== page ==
Sonos headphones may finally see the light of day in 2024, if a cryptic teaser from the company’s chief executive is to be believed.
Longtime Sonos CEO Patrick Spence is quoted in the company’s fiscal fourth-quarter earnings release pointing toward things to come in the following fiscal year. And while he doesn’t explicitly mention headphones or any other product vertical, he did reference “our entry into a new multibillion-dollar category in the second half of the year that will complement our current offering, delight customers, and drive immediate revenue.”
Let’s look at that sentence, in reverse.
“Drive immediate revenue” almost certainly means something you can buy. That’s money that comes in right then, not later. And Sonos, ya know, sells things.
As for the “multibillion-dollar category,” it’s pretty safe to say that Sonos isn’t about to start making a phone. (Note to Sonos: Do not start making a phone. It is a bad idea.) And don’t expect a Sonos-branded TV or car or computer or something like that.
Why headphones, then? First, because Sonos headphones have been rumored for years. And while that rumor has gained even more steam relatively recently (we’re making the leap from 2019 to 2022 in those links), we’re gearing up for the release of the first headphones with ultra-wideband tech in 2024. That’s important because it’ll finally break through the limitations of Bluetooth and bring audio quality previously unattainable to a set of wireless cans.
Sonos unleashed a the start of a new generation of speakers in 2023, with a new look, and a new name. The Era 100 and Era 300 speakers are widely well-regarded and very much keep Sonos in the premium (read: not inexpensive, at $249 and $449, respectively) speaker market.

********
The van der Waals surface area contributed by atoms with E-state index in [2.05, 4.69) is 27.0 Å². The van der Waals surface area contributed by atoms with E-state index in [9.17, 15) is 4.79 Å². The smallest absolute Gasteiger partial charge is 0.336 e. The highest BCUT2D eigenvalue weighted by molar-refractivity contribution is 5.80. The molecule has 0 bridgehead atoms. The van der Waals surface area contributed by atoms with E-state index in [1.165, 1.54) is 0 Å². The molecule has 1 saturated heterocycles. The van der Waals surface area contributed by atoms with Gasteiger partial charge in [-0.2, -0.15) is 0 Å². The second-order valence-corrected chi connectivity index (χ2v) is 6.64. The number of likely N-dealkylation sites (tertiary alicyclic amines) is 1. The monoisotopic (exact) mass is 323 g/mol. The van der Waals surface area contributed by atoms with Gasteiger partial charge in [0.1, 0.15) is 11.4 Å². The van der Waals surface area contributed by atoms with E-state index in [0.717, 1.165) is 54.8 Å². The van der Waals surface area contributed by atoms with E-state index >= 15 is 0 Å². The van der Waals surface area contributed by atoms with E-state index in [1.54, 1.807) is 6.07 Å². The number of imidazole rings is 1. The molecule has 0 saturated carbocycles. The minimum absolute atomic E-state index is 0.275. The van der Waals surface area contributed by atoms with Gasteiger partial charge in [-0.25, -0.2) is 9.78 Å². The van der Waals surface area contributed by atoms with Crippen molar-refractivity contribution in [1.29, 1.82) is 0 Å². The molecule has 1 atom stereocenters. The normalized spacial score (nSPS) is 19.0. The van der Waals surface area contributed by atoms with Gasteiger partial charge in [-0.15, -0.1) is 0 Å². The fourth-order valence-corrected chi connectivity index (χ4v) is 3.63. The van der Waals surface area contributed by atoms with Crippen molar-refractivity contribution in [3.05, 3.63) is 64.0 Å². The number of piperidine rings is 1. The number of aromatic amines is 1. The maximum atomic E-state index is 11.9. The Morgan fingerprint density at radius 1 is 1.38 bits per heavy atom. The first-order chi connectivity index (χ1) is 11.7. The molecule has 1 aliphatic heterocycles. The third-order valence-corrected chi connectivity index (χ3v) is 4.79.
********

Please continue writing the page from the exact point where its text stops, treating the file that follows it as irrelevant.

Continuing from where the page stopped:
Spence didn’t immediate elaborate during his prepared remarks on Sonos’ earnings call, though he did say the company expects to do somewhere in the neighborhood of $100 million in revenue from new products, “with this exciting new product accounting for a large portion of this revenue of in the second half.” Sonos’ fiscal year ends on September 30 of each year.
Here’s the full quote from Spence, for context:
“While current market conditions remain challenging, this is the beginning of a multiyear product cycle where we expect to reap the rewards of our [research and development] investments. This cycle begins with our entry into a new multibillion-dollar category in the second half of the year that will complement our current offering, delight customers and drive immediate revenue. We are so excited about what we have to share with the world in fiscal 2024 and beyond.”
Spence later in the Q&A section of the earnings call did reference the four new categories that Sonos plans to enter long-term. The first of which is Sonos Pro (think Sonos for business), which debuted in 2023 and is more of a long soak, he said. “The one we’ll get into this year has more immediate benefits to our business. … It’s quite material for what we’re laying out into 2024.”